The fate of most infrastructural and industrial projects in India hinges on an Environmental Impact Assessment Notification issued by the Central environment ministry and state authorities after assessing the potential environmental and social impacts of these proposals.
The Environmental Impact Assessment Notification 2006 lays the ground rules for how the authorities should decide whether these projects should be allowed, and if so, to give an “environmental clearance” specifying the conditions to be followed to ensure that they cause the least possible damage.
Under the Environment (Protection) Rules 1986, it is mandatory for most EIA Notification amendments to be placed before the public for comments. However, this requirement can be done away with “whenever it appears to the Central government that it is in public interest to do so”. The decision of what constitutes public interest has been left to the discretion of the Ministry of Environment, Forest and Climate Change.
Since 2006, there have been several amendments to the EIA Notification, of which there is no comprehensive listing. We examined 53 amendments made between 2006-2020, available through a compendium for upto 2019, and gazette notifications of amendments made in 2020.
Forty nine out of these 53 required a public notice, and more than 70% of the time, this was bypassed in “public interest”. A reasoning for bypassing was given for only three of the amendments. Further, there are over 200 office memoranda and circulars made available through a compendium and ministry’s website.
A new Environmental Impact Assessment Notification is now under consideration to replace the EIA Notification 2006, the draft of which was released on March 23 in the gazette, a day before the nationwide lockdown to contain Covid-19 was announced. While the ministry claims this is a procedural matter, bringing together past changes, our analysis of the draft shows that wide exemptions are proposed in the appraisal process for projects.
Reducing public participation
One of the few spaces available for public participation as decisions are made about projects is through a public hearing or by members of the public submitting written statements. While many public hearings have been conducted in a token fashion, they remain a crucial forum for concerned citizens.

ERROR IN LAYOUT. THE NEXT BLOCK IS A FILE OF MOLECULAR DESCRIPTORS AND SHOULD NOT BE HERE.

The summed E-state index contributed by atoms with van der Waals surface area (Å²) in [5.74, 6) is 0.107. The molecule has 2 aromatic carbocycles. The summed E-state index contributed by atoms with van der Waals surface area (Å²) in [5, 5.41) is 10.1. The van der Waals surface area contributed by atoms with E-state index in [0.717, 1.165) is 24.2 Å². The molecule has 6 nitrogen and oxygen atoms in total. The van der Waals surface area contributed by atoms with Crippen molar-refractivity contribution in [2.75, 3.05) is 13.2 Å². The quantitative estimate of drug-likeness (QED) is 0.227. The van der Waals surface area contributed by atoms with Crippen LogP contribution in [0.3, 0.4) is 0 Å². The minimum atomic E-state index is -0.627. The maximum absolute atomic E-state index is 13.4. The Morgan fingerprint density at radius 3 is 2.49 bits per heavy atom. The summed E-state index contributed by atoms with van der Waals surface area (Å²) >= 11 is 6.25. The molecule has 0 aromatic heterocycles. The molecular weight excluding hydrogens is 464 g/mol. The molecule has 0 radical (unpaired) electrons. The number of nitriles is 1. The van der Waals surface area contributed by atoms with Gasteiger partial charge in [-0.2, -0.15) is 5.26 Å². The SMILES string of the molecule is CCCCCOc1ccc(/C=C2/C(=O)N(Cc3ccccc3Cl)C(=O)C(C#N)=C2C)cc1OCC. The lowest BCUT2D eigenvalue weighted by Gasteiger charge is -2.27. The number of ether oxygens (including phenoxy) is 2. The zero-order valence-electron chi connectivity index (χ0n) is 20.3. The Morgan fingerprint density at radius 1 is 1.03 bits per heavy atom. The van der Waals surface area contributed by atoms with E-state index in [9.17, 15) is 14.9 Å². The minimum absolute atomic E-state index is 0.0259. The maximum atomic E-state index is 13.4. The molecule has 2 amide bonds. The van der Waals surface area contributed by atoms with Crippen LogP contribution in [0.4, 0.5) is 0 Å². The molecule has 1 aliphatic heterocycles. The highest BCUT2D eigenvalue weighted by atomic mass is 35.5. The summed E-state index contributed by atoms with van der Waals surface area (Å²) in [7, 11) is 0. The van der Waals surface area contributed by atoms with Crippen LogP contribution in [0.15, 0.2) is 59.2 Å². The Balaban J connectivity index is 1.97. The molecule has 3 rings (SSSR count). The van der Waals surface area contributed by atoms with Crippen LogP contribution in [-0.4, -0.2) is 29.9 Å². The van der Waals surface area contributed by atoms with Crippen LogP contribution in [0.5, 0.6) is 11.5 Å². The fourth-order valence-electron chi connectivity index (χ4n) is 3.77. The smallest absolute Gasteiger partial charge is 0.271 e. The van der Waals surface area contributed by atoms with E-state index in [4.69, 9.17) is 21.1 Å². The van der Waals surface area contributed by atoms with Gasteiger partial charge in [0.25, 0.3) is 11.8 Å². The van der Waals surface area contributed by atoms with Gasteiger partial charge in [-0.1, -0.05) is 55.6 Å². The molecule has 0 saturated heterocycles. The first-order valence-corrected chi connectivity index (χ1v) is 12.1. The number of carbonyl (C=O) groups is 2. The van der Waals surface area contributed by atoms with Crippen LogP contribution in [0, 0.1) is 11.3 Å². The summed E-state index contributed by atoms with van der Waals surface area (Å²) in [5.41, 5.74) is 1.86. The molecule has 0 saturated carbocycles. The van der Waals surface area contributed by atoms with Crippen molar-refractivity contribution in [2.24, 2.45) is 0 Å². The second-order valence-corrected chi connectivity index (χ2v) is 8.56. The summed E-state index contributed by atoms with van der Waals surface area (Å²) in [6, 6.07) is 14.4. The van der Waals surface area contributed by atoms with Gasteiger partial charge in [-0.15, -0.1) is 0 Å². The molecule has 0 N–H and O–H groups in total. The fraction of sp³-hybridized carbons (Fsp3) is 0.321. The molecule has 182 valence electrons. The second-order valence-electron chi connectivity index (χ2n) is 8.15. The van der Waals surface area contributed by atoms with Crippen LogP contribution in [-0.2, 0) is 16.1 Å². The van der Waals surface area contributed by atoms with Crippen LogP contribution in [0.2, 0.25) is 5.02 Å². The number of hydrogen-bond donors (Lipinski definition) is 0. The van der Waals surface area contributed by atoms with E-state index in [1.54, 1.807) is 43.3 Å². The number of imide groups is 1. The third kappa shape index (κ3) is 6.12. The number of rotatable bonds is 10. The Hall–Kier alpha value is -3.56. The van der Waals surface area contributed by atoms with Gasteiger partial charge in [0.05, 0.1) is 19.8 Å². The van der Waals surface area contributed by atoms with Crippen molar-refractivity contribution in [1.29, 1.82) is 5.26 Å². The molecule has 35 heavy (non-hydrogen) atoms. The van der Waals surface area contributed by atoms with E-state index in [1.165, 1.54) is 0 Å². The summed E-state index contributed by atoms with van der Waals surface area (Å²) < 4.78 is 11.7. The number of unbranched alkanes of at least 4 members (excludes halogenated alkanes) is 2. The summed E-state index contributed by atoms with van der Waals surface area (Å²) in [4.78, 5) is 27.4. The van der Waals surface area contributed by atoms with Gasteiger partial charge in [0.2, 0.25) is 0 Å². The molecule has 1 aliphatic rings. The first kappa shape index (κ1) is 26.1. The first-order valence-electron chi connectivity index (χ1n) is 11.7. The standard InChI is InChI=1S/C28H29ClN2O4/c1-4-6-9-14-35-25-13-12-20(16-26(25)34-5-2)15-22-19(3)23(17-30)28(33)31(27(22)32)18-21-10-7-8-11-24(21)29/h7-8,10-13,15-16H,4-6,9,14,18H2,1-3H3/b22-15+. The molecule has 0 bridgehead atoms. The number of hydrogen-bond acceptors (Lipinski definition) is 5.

Although there has been an outrage about the draft, the fact is that the EIA Notification has been systematically diluted over the years. The exercise of diluting the public consultation process has followed a three-pronged approach. First, where exemptions for public hearings are issued to specific sectors or projects. Secondly, by taking project categories out of the environmental clearance process altogether. Thirdly, projects were put under B2 category, automatically exempting it from public consultations.
Under the EIA Notification 2006, projects are categorised as A, B1 or B2 depending on various factors like production capacity, size, technology, location of the project. Based on the category, they have different appraisal requirements. B2 projects are appraised at the state level, and do not need to undergo public consultation.
Between 2010 and 2017, public hearing exemptions were granted gradually to coal mine expansion projects, with each exemption allowing more capacity increases to bypass public hearings. In 2010, the ministry issued guidelines which said that if a coal mining project has conducted a public hearing at least once, it may be exempted from public hearing once in five years for expansions.
Following this, several public hearing exemptions were allowed to coal mine expansion projects, only to increase the limit of one-time expansion in capacity. By 2017, based on a special request from the Ministry of Coal, upto 40% of increase in original capacity (without increasing their land area) had been granted this concession.
These exemptions are contrary to the Ministry’s own advisory in 2009 that said public hearing exemptions for such changes should be granted judiciously, with the reasons recorded. These generous expansion allowances for coal mining took away the opportunity for those living amidst highly polluted regions to offer their opinion on whether they could take more.